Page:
Capes and Superheroes.

A lot of superheroes have capes. Long, drooping capes usually matching the color of their costume. But do they have a purpose? After a discussion with my ‘web’ peers, here’s the verdict.

Apparently, the creators of both Batman (Bob Kane) and Superman (Siegel & Shuster) were inspired by the swashbuckling Douglas Fairbanks from the 1920 film “Mask of Zorro”. So, they gave birth to the cape-culture that was previously confined to Spaniards. Also, capes added a new dimension and a dynamism to the superheroes they were about to create.

Batman’s cape is designed to perfection and is primarily utilitarian. Made of bullet-resistant and fire-retardant material, Batman’s cape can mitigate or even negate the potential threats posed by gunfire and flames. It can also help minimize the potential of lacerations and impact injuries. The voluminous material of cape can help him in better navigation when he is air borne and also reduces the speed of descent. It also helps him camouflage his presence in the dark and scary nights of the legendary Gotham. Finally, it gives an insanely dramatic effect. Think of all the pictures where you find Batman partly covering himself in his huge cape. By the way, Robin has a cape just because Batman does!

Unfortunately, there isn’t any purpose or a story behind Superman wearing a cape. Apparently, the Kryponites had capes etched into their dress code.

And finally, capes have downsides too…I’ll let “The Incredibles” do the talking.


Kindle tweaks and utilities.

If you own a Kindle, it is obvious that you look for ways to get the most out of it. As Kindle uses e-ink, it is easy on the eye unlike an LCD, staring at which for longer duration or during the early hours may strain your eye (On a completely unrelated note, f.lux is a software that adjusts the color temperature based on the time in your time zone to battle the eerie blue glows during the crepuscular or early times) . E-ink is ideal for reading in direct sunlight or during travel. And most importantly, Kindle is distraction free. If you have an iPad, chances are that you start reading, feel like playing Angry Birds in the middle and bookmark your book to complete it later. Kindle, being only an e-book reader(and with a relatively slower processor) is distraction free. Even if you have wi-fi, the surfing experience on e-ink doesn’t compare to your traditional web-browser or iPad.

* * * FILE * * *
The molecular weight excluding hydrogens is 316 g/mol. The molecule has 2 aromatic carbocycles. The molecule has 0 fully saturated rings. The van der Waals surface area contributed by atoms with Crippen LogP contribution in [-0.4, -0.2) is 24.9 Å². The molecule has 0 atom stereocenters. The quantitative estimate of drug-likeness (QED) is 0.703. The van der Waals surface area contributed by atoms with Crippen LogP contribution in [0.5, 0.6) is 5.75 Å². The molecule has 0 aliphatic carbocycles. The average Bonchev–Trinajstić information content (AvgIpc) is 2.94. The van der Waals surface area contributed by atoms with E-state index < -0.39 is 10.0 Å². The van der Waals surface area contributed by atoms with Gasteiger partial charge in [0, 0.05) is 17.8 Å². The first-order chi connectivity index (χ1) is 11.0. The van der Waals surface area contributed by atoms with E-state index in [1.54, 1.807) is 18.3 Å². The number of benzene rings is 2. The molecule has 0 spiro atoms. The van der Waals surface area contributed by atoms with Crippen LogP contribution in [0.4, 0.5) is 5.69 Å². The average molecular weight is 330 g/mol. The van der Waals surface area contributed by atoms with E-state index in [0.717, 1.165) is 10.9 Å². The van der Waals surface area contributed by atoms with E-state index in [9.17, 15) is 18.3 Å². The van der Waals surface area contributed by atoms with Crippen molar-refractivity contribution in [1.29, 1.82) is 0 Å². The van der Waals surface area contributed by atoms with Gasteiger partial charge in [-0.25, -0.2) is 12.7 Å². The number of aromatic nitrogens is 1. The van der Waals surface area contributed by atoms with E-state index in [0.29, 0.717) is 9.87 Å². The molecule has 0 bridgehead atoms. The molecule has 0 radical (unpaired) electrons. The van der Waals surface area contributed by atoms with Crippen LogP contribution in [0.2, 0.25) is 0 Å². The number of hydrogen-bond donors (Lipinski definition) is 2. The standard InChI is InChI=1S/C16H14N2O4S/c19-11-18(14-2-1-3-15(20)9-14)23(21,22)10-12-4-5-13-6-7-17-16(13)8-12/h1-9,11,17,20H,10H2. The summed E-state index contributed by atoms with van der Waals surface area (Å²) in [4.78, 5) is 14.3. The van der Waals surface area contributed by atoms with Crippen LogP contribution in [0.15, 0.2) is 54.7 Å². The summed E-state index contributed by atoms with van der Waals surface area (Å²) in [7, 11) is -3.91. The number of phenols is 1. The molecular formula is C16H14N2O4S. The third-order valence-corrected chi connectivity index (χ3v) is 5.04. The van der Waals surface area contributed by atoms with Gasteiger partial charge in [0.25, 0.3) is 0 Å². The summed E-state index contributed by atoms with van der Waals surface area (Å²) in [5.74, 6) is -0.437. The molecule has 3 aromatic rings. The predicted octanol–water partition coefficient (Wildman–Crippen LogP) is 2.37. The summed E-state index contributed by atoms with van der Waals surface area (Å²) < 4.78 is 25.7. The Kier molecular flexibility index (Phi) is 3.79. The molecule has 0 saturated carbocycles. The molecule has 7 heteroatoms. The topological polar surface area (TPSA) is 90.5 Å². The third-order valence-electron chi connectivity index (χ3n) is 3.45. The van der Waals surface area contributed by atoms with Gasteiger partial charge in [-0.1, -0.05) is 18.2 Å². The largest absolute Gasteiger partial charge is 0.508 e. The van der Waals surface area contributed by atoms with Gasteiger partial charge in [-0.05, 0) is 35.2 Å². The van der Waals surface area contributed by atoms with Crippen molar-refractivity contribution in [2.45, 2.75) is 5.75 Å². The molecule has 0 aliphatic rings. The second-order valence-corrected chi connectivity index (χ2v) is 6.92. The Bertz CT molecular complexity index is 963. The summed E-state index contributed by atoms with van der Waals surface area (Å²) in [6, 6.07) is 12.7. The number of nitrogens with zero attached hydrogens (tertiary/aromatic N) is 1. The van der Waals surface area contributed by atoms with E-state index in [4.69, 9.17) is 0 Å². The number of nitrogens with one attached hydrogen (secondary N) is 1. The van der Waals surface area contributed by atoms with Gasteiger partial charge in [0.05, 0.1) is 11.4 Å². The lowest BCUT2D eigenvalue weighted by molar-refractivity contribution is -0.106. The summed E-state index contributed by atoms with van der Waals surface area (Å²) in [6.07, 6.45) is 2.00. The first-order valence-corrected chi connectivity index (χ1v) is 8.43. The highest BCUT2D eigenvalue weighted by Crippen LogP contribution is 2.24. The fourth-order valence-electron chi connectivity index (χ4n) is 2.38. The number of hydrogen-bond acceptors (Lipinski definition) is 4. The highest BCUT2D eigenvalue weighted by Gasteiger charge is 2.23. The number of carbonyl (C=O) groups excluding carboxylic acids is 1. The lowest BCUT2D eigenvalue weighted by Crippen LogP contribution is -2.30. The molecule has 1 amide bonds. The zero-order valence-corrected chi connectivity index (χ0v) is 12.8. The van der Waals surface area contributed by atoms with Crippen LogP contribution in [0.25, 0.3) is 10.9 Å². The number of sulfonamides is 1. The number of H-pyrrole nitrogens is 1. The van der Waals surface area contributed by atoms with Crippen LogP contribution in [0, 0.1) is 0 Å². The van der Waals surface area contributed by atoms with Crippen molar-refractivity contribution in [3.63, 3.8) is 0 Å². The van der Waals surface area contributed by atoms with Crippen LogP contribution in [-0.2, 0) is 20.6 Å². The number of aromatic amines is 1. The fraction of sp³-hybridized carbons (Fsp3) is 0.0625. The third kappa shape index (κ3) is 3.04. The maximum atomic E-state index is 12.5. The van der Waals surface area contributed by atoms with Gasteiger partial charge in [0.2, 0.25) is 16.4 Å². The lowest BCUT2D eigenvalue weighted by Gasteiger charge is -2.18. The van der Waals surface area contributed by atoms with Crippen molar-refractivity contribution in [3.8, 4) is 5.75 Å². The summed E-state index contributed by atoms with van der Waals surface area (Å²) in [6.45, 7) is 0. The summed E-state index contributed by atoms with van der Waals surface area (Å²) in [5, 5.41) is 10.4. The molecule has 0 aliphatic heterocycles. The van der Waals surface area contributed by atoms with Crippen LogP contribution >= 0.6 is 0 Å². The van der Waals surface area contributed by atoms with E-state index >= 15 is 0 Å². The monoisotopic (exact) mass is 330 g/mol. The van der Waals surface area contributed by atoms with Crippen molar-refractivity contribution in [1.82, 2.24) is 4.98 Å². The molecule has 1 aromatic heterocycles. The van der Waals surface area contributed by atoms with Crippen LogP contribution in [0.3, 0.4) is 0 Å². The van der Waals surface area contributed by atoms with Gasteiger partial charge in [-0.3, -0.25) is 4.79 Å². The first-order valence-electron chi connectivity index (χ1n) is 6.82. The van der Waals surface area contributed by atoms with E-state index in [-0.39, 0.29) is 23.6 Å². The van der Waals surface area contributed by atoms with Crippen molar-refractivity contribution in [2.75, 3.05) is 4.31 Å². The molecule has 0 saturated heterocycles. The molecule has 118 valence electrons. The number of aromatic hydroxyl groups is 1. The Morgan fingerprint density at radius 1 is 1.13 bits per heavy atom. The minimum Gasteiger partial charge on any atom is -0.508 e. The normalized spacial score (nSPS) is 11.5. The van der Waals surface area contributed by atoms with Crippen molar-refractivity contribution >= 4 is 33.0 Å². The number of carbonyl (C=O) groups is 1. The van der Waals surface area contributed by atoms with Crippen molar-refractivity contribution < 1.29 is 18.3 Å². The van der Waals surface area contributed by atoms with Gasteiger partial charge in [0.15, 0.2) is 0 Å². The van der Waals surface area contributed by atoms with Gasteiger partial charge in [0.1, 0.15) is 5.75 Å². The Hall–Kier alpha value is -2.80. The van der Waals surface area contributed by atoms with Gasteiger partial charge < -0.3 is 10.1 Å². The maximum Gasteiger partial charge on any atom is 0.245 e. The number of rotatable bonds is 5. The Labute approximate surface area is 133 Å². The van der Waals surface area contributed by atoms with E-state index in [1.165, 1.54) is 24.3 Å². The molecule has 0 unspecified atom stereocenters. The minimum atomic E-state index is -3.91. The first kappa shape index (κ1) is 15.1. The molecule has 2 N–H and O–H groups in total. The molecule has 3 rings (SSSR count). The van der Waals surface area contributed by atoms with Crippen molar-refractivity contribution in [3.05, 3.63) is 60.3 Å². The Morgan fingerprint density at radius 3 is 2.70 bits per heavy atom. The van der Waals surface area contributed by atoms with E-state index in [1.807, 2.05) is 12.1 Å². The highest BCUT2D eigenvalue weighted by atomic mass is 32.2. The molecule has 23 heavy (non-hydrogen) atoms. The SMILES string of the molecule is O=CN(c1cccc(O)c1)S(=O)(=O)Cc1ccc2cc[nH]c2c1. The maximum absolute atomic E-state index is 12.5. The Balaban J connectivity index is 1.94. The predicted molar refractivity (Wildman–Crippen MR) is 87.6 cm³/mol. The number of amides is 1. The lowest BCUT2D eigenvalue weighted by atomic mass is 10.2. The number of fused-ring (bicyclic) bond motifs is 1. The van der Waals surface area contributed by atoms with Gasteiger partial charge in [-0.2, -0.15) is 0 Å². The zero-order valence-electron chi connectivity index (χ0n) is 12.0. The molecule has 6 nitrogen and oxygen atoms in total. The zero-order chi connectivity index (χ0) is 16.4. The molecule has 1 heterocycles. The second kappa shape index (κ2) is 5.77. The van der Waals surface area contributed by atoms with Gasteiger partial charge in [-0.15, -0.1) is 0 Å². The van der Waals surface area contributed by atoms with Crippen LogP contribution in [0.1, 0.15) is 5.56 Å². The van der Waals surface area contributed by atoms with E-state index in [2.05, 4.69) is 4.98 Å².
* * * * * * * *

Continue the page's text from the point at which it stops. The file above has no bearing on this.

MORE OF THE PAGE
So, here are a few tweaks and some sources to get the most out of your kindle.

Project Gutenberg and Feedbooks are two sources which offer you a wide range of books to choose from. Here’s how you download books onto your Kindle from Project Gutenberg:

If you want to download any book, say, you have a sudden urge to read Ulysses by James Joyce , all you have to do is go to Gutenberg, select a suitable format for your eReader (ePub for iPad, mobi for Kindle with or without images or HTML for Nook) and voila! you’re done! Now you can transfer the .mobi file to your Kindle either by using a USB cable (either via Calibre or direct copy-paste) or by using Send to Kindle (which is an insanely handy utility that sends you the files to your Kindle id wirelessly). Send to Kindle lets you specify the author name and send PDFs, DOCs and other formats and is shown as an option when you right click on the file you want to send.

Other freewares that come in handy areĀ Kindle Collections Manager and Kindlean. They have an intuitive interface and let you organize and edit your Kindle files in an iTunes-esque way. Or for a simpler interface, you can use Collection Manager.

If you’re searching for content, there is Kindle Feeder. It lets you follow all your favorite blogs and delivers them wirelessly in a kindle friendly format. Free users can select up to 12 feeds. So Techcrunch,Huff Post, Engadget etc.., you’re all in! Not forget Instapaper which lets you save interesting web content for reading later.

And finally, there is Readlists which is a group of articles bundled into an ebook for reading whenever you are free. The best part? You can download articles, recipes, course materials, and a lot of other things and have them sent to your kindle wirelessly. So, if you feel like books are not for you, Readlists are of great help. There are several articles from “design professionalism” to articles on macroeconomics by Paul Krugman. So, search and send em’ all!!